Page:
Oh, and be sure to tell USAA that not only are they flagrantly disregarding their fiduciary duty to the account's legal owner (you), they are also contradicting their very own website:

USAA's page of information on UGMA accounts states: Gifts to the child are irrevocable and The child receives legal control of the assets generally at age 18 or 21, depending on the state, and can spend the money as he or she wishes.

There is no requirement for a court order. The money automatically came under your legal control at age 21.

Do you have your own bank in California (I don't mean USAA, I mean your own bank where you have a checking or savings account)? If so, go talk to your own banker, tell them you have a UGMA account and you wish to transfer your funds to your current bank. They might have all the official paperwork you need, and they might be able to send your request to USAA under their own letterhead.
posted by amyms at 8:35 PM on January 16, 2011

Excellent idea amyms. The CA bank will likely be seen as more authoritative to the VA bank than mnemonic, will know how to speak the right language to the VA bankers and will be knowledgeable in the relevant laws. Since this is more than $30k rather than a regular bank in CA you might find a stock broker more helpful if only just for their generally higher level of personal customer service.

One of the first questions you might want to ask the bank in VA though is if this is really an UGMA. If it is it would seem all the previous info about your ownership of this is spot on. However, there are forms of trusts which can be created in which the legal rights do not pass to you at some statutory age. An UGMA is just a simple way of accomplishing what people do with trusts, but UGMAs come with certain limitations, like the minor getting ownership of all the funds at a certain age, that can be avoided with a trust. Unless you already know for a fact that this is an UGMA then I would suspect that this may be something else. Banks do not usually get this sort of thing wrong, unless the person you spoke to is a friend of your father and trying to dissuade you for your father's benefit. Other potential avenues to pursue include state banking regulators in VA and a letter to USAA's general counsel. The general counsel will not answer your letter personally but it will likely get forwarded to someone who can provide you with some answers. I would start with amyms idea though.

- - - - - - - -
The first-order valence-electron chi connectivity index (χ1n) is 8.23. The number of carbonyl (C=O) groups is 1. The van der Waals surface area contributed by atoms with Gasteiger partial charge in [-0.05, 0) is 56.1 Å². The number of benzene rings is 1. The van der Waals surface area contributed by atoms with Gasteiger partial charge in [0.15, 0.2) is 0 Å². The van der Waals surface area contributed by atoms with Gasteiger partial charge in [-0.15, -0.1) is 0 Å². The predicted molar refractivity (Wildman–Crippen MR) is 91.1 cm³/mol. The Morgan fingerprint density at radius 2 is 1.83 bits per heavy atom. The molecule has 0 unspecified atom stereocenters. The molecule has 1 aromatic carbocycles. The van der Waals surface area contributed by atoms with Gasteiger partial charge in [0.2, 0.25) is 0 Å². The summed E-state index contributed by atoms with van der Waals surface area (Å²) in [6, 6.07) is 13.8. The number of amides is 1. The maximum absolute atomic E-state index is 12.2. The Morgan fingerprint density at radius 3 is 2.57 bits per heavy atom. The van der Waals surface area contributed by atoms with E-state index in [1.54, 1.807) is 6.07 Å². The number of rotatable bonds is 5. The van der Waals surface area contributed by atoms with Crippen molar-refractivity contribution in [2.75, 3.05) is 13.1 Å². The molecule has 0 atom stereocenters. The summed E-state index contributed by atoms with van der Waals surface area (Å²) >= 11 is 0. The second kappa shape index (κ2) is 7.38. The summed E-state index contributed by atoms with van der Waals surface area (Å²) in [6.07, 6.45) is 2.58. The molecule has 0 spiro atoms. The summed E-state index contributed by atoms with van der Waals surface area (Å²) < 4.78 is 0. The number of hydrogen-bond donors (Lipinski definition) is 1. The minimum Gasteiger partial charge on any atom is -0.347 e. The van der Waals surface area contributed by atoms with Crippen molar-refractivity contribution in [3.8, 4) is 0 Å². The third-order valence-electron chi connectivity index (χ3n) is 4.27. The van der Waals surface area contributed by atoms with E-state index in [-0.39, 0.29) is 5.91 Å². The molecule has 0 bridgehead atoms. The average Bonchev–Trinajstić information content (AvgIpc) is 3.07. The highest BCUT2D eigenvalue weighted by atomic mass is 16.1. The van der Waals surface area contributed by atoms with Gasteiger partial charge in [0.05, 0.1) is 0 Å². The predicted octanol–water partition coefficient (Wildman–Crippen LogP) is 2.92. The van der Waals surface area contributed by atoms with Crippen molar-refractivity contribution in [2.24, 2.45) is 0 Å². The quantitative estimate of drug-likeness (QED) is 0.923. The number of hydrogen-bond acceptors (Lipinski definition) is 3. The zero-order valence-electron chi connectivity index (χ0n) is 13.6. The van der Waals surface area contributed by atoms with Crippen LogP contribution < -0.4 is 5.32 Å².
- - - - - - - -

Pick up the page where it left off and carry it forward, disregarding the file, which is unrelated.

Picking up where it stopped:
posted by caddis at 8:27 AM on January 17, 2011

Response by poster: I'll talk to the bank again today. It is a UGMA though, I have a 1099-DIV form stating such.
posted by mnemonic at 11:42 AM on January 17, 2011